We did receive positive feedback asking us to expand on our course prototype. We think finishing the whole prototype would be awesome. As we focused on just one of the grade 3 key questions provided in the OTC document, the course would contain more themes if the other three questions were included.  If we were to expand on this course, the remaining inquiry questions for grade 3 are:

    • How were the historical worldviews of the British Crown and the First Nations different regarding land ownership?
    • How do First Nations and Saskatchewan people benefit from Treaties 2, 4, 5, 6, 8, and 10?
    • How did the use of different languages in treaty making present challenges and how does that continue to impact people today?
Photo Credit: cogdogblog Flickr via Compfight ccCourse LinkCourse Link

Thank you to those who reviewed and critiqued our prototype and provided us with helpful feedback!  If you would like to check out our course, our Google Classroom code is: 9yhj6c


Treaty Education ready to launch in 5,4,3,2,1!!!!

Photo Credit: jurvetson Flickr via Compfight cc

Wow, hard to believe that my course prototype is ready to launch.  It is even crazier to think that the semester has flown by so quickly, when it’s over I will have another 2 classes under my belt.  I decided that I wanted to finish up Grad School before I returned to teaching in August from my maternity leave.  I will also attempt a spring and then a summer course and tada, I will be finee, I will level up with my Masters Degree. On a side note I can’t believe my baby is six months old, where have the days gone.

Photo Credit: codehobbits

Aimee, Justine, Rochelle and I decided that we wanted to focus our course prototype on Treaty Relationships. This subject can sometimes become difficult for teachers to implement in their classrooms. I personally think that now is the time for reconciliation because there is so much ignorance and mis-education when it comes to First Nations and Treaties. Also, working in a school that is home to 97% First Nation students is reason enough to explore First Nation culture.

Photo Credit: *Ken Lane* Flickr via Compfight cc

I am looking forward to exploring another groups course prototype in just a few short days.  It will be very helpful to receive some constructive criticism about our prototype, this will help us improve.  I am not worried about being evaluated by my colleges as we are the guinea pigs for this EC&I 834 course, this is the first time that it was offered by Alec  and Katia.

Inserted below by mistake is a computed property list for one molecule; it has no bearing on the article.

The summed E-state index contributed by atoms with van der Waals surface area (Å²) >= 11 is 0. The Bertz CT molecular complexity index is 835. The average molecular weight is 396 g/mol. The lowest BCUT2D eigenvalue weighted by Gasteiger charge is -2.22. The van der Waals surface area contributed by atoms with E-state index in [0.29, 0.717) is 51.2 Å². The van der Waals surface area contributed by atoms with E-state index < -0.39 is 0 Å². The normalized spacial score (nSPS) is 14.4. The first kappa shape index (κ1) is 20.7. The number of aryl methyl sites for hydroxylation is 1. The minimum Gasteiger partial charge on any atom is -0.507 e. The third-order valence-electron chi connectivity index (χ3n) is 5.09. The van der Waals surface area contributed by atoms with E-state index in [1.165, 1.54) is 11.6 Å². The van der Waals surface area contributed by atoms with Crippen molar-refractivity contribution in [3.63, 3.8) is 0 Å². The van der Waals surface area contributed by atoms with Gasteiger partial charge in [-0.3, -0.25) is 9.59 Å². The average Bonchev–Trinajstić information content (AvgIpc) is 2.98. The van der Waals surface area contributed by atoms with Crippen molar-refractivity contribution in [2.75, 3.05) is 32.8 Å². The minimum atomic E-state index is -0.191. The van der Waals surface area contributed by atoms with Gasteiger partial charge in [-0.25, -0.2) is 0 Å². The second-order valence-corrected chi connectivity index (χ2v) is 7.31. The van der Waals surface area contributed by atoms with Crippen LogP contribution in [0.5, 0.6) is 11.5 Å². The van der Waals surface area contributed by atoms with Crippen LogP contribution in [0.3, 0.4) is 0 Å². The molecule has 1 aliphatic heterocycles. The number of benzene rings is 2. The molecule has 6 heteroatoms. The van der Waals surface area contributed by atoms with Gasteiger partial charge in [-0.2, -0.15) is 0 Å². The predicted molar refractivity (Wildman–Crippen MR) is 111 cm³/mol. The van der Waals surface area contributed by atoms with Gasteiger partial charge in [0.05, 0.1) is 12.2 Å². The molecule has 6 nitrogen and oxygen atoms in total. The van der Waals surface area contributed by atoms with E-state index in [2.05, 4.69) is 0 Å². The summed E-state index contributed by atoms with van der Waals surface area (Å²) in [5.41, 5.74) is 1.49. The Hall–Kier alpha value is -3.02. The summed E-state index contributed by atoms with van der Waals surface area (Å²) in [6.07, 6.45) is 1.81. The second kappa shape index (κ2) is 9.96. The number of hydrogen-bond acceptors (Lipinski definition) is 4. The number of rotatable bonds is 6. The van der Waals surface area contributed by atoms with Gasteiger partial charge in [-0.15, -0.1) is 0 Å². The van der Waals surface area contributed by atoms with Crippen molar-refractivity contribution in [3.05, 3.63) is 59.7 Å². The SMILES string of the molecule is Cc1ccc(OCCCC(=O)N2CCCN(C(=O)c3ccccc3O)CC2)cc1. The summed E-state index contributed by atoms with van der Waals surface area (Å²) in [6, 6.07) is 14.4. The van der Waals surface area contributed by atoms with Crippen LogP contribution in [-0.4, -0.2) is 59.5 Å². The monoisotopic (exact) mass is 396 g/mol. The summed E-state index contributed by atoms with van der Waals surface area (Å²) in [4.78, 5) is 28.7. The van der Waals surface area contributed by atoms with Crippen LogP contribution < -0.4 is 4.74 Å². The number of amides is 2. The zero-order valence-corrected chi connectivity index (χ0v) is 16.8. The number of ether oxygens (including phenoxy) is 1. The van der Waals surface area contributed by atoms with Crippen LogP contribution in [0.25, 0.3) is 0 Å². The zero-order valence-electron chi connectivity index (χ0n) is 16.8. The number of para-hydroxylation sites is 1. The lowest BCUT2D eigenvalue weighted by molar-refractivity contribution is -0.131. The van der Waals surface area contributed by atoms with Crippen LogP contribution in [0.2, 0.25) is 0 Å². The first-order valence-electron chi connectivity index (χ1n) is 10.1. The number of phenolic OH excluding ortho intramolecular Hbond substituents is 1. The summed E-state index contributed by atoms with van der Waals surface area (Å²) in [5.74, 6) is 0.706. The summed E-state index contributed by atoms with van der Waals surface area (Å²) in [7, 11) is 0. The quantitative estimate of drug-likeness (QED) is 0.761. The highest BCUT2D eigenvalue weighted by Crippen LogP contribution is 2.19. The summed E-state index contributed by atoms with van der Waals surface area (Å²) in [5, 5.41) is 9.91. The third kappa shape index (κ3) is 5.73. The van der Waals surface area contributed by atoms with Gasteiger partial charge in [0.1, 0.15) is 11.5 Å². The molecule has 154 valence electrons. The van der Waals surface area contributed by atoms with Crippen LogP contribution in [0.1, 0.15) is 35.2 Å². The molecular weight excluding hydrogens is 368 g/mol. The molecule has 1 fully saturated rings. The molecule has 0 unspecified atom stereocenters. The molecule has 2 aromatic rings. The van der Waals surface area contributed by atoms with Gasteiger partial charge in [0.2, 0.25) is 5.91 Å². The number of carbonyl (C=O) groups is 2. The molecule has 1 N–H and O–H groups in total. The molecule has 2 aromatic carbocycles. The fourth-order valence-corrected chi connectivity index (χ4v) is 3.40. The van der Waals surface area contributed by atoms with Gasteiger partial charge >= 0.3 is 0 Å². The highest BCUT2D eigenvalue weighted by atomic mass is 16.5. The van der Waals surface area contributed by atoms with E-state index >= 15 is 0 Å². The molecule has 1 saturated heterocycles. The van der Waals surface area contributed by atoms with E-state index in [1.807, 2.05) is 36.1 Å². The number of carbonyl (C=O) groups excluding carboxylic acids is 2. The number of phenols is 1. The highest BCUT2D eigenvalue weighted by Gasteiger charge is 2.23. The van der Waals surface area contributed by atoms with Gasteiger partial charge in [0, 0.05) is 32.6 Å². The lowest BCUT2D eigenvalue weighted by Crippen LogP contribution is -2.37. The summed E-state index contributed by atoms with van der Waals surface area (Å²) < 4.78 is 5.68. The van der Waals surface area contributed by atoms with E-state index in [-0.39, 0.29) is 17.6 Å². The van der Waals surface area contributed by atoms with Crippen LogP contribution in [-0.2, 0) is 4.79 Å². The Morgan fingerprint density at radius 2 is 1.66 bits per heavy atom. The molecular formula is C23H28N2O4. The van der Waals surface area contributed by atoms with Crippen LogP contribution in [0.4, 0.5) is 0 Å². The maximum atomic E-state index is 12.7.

I have definitely learned a lot in terms of how to get a LMS up and running. I had never worked with Google Classroom before and found it very simple to use.  I was even more shocked that I could have been using it for awhile with my Division but was never given any training on it or was it even mentioned as an option. My school uses Google Docs and Google Forms quite often but again I was unaware of Classroom.  However, my step daughter spoke about using it in her high school. Perhaps, I should have just Googled it and I would have figured it out for myself a year ago.  I mentioned in a previous blog about how I was using Google Docs with my students and it was becoming redundant in terms of creating Docs and having them share assignments with me, and basically my email inbox busting from student work. After this course I am very comfortable working with Google Classroom and feel that I will continue to create courses with it.

Photo Credit: derekbruff Flickr via Compfight cc

After we decided to use Google Classroom as our LMS, it was just a matter of how and what I wanted to do with my module.  I had a few ideas in terms of lessons and just like my life I tend to overthink it and make it very complicated. My module grew to be something more than one lesson, maybe one lesson with four parts.  It just seemed to flow so nicely together, I could not stop. I decided to make a few Screen-casts to familiarize students with Adobe Spark, Google Docs, Google Draw and Story Jumper, as for original content I used a Voice Over PowerPoint. I had never used some of the content creation tools myself so doing screen-casts allowed me to gain more experience in it. After I got the hang of all the new stuff that I was dabbling in, it wasn’t all that terrifying. In fact, I was even excited to use Screencastify, and show off my new learning to my step daughter, she wasn’t as excited as I was.

I think that my group did an amazing job tackling Treaty Education. It will be awesome to find out what other think about it too.  If you are interested in taking a peak at our Grade 3 Treaty Education Prototype in Google Classroom send me an email at Chalyn_s@hotmail.com and I  will provide you the classroom code.

 


Going Live!

I’m simultaneously excited and overwhelmed by the possibility of publishing my Music 9 module on Canvas. Mostly, I think my excitement about the possibility of moving all of my classes to a blended mode is making me overwhelmed.

I’m excited because:
  • I see how a blended classroom could completely transform the way that we offer music programming at Balfour.
  • It looks pretty great and all of the links work.